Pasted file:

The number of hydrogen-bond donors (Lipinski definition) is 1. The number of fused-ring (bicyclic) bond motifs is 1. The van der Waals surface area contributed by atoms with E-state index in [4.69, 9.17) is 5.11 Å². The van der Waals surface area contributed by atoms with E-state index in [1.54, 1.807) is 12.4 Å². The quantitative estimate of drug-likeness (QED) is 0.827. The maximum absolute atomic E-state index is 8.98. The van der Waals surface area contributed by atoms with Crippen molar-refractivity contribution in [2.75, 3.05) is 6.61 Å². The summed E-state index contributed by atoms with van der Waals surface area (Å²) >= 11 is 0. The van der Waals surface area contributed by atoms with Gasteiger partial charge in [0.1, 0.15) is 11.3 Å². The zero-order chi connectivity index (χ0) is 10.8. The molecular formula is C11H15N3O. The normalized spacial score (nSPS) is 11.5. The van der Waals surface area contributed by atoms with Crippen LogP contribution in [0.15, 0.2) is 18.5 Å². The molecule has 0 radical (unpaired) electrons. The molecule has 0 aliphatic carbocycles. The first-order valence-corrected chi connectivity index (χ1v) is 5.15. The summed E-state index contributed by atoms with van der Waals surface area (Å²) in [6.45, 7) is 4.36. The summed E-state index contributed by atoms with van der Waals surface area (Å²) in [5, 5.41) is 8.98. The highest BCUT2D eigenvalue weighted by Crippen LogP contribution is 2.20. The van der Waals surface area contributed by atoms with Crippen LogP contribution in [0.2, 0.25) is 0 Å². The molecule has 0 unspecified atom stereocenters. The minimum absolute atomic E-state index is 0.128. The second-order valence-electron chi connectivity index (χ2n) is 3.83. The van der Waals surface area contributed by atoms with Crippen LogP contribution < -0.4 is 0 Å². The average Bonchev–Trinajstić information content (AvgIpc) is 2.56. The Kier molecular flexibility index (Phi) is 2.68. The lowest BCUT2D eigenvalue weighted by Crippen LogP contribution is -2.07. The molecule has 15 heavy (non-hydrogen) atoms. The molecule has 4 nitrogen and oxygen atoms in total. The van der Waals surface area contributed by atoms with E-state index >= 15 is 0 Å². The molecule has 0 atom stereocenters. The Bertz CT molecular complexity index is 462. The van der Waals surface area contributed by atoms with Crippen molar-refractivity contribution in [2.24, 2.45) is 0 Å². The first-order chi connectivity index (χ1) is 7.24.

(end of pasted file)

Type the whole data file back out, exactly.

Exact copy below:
The number of hydrogen-bond donors (Lipinski definition) is 1. The number of fused-ring (bicyclic) bond motifs is 1. The van der Waals surface area contributed by atoms with E-state index in [4.69, 9.17) is 5.11 Å². The van der Waals surface area contributed by atoms with E-state index in [1.54, 1.807) is 12.4 Å². The quantitative estimate of drug-likeness (QED) is 0.827. The maximum absolute atomic E-state index is 8.98. The van der Waals surface area contributed by atoms with Crippen molar-refractivity contribution in [2.75, 3.05) is 6.61 Å². The summed E-state index contributed by atoms with van der Waals surface area (Å²) >= 11 is 0. The van der Waals surface area contributed by atoms with Gasteiger partial charge in [0.1, 0.15) is 11.3 Å². The zero-order chi connectivity index (χ0) is 10.8. The molecular formula is C11H15N3O. The normalized spacial score (nSPS) is 11.5. The van der Waals surface area contributed by atoms with Crippen LogP contribution in [0.15, 0.2) is 18.5 Å². The molecule has 0 radical (unpaired) electrons. The molecule has 0 aliphatic carbocycles. The first-order valence-corrected chi connectivity index (χ1v) is 5.15. The summed E-state index contributed by atoms with van der Waals surface area (Å²) in [6.45, 7) is 4.36. The summed E-state index contributed by atoms with van der Waals surface area (Å²) in [5, 5.41) is 8.98. The highest BCUT2D eigenvalue weighted by Crippen LogP contribution is 2.20. The van der Waals surface area contributed by atoms with Crippen LogP contribution in [0.2, 0.25) is 0 Å². The molecule has 0 unspecified atom stereocenters. The minimum absolute atomic E-state index is 0.128. The second-order valence-electron chi connectivity index (χ2n) is 3.83. The van der Waals surface area contributed by atoms with Crippen LogP contribution < -0.4 is 0 Å². The average Bonchev–Trinajstić information content (AvgIpc) is 2.56. The Kier molecular flexibility index (Phi) is 2.68. The lowest BCUT2D eigenvalue weighted by Crippen LogP contribution is -2.07. The molecule has 15 heavy (non-hydrogen) atoms. The molecule has 4 nitrogen and oxygen atoms in total. The van der Waals surface area contributed by atoms with E-state index >= 15 is 0 Å². The molecule has 0 atom stereocenters. The Bertz CT molecular complexity index is 462. The van der Waals surface area contributed by atoms with Crippen molar-refractivity contribution in [2.24, 2.45) is 0 Å². The first-order chi connectivity index (χ1) is 7.24.